David Kennedy’s Tech Ramblings

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Silverlight Adventures Part 2 August 26, 2008

Filed under: Silverlight Tutorials — dotnetdave @ 12:29 am

The Grid

Ok, for this exercise we start with a new Silverlight project (you can create this in either Expression Blend or Visual Studio). Next, we want to add a reference to system.windows.controls.data (to make the datagrid control accessible) before dragging the new Silverlight Datagrid control onto the page, producing xaml as follows:

<UserControl xmlns:my="clr-namespace:System.Windows.Controls;assembly=System.Windows.Controls.Data" xmlns="http://schemas.microsoft.com/winfx/2006/xaml/presentation" xmlns:x="http://schemas.microsoft.com/winfx/2006/xaml" x:Class="SilverGridClient.Page" Width="640" Height="480"> <Grid x:Name="LayoutRoot" Background="White"> <my:DataGrid x:Name="dg" AutoGenerateColumns="True"></my:DataGrid> </Grid> </UserControl>

Next, we want to add a WCF Service project to the solution within VS. As a data source for our grid I’ve opted for a simple LinQ to SQL dbml, so add a new ‘LINQ to SQL Classes’ item to the WCF project. From server explorer, define a connection to any DB that has some data in it, and drag a populated table onto the designer. Since we are passing this type via our WCF service, we need to decorate the generated LinQ classes (in the designer.cs file) with the DataContract attribute. Open the Web.config for the WCF service & ensure that the service endpoint is defined with basicHttpBinding as the binding attribute. Finally, we need to define a method to return data for our grid. In my case I was using a table specifiying documents from a recent project I was involved with, so I added a method as follows:

public List<FreestyleDocument> GetAllDocuments() { SilverLinqDataContext linq = new SilverLinqDataContext("Server=.;Database=Data_DavesJuly;Integrated Security=true"); return linq.FreestyleDocuments.Take(500).ToList(); }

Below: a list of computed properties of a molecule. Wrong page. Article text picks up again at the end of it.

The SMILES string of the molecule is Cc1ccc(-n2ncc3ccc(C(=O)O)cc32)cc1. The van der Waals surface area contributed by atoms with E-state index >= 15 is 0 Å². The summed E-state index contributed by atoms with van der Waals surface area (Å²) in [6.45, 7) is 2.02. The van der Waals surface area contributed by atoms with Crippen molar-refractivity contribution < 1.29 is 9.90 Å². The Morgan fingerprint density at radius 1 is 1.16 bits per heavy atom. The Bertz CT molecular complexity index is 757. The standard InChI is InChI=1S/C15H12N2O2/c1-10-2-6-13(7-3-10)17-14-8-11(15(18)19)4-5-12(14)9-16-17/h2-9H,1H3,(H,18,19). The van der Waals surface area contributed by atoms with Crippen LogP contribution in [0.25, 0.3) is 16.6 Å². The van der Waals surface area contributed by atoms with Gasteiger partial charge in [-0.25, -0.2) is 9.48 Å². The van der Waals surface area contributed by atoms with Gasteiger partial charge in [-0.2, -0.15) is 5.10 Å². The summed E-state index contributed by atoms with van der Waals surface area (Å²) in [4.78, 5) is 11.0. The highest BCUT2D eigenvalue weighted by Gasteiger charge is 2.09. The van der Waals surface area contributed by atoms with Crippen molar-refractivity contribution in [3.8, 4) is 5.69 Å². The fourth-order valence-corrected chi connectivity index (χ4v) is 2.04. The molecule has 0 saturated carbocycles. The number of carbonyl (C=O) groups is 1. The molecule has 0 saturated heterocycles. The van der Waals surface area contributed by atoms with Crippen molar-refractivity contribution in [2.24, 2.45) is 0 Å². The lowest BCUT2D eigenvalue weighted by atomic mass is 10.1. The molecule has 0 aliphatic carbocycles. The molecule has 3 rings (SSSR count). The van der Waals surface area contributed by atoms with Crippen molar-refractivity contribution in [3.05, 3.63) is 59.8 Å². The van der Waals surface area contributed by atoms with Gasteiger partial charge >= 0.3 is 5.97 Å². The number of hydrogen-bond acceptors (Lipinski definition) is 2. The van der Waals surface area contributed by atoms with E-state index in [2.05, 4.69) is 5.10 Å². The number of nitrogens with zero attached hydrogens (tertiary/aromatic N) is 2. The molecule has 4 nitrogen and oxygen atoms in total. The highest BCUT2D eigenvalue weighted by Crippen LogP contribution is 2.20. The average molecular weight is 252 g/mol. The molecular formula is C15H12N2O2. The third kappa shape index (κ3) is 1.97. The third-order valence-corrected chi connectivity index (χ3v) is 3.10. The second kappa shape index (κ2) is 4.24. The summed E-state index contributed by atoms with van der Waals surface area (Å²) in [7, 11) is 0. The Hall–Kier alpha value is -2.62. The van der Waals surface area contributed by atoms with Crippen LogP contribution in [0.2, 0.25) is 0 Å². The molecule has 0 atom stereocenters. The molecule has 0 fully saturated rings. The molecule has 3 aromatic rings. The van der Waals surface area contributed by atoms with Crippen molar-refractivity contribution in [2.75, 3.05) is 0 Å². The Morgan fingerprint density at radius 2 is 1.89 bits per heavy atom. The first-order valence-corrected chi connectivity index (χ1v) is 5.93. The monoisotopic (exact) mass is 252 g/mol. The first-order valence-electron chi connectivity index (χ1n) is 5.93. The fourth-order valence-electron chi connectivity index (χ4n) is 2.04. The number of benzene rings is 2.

Now build the WCF service.

Next we need to generate a proxy for our service, so we want to add a service reference to our WCF service from the Silverlight project. Kick up the WCF service (or host it in IIS if you prefer) and navigate to the service endpoint from the ‘Add Service Reference’ context option. This will create our proxy as well as a ServiceReferences.ClientConfig file defining the endpoint. Finally, we want to include the call via the proxy to our WCF service method which we have defined in order to populate the grid view. Do this in the Page.xaml.cs file; in my case the code looked like this:

public Page() { //InitializeComponent(); SilverProxy.Service1Client webService = new SilverProxy.Service1Client(); webService.GetAllDocumentsCompleted += new EventHandler<SilverProxy.GetAllDocumentsCompletedEventArgs>(webService_GetUsersCompleted); webService.GetAllDocumentsAsync(); } void webService_GetUsersCompleted(object sender, SilverProxy.GetAllDocumentsCompletedEventArgs e) { dg.ItemsSource = e.Result; }

At this stage it would be possible for the Silverlight application to directly access our WCF service if it weren’t for the browser-side sand-boxing which prevent cross domain calls. Attempting to run the application now will result in something similar to the following error:

An error occurred while trying to make a request to URI ‘http://localhost/SilverService/Service1.svc’. This could be due to a cross domain configuration error. Please see the inner exception for more details.

According to online documentation, this problem should be averted by including one or both of the following configuration override files in the root of the hosting web server (in my case I hosted the service in IIS to make this process simpler):

crossdomain.xml:

<?xml version="1.0"?> <!DOCTYPE cross-domain-policy SYSTEM "http://www.macromedia.com/xml/dtds/cross-domain-policy.dtd"> <cross-domain-policy> <allow-http-request-headers-from domain="*" headers="*"/> </cross-domain-policy>

clientaccesspolicy.xml

<?xml version="1.0" encoding="utf-8" ?> <access-policy> <cross-domain-access> <policy> <allow-from http-request-headers="*"> <domain uri="*"/> </allow-from> <grant-to> <resource path="/" include-subpaths="true"/> </grant-to> </policy> </cross-domain-access> </access-policy>

In my case neither of these files made any difference; I continued to receive the cross domain call error. Failing this approach, the next step is to institute an intermediate proxy on the server side of our Silverlight project, thus negating the cross domain call from the browser. After moving the Linq2Sql ORM & WCF service into the main ASP.NET site which included the Silverlight application the datagrid was bound to the data as expected.

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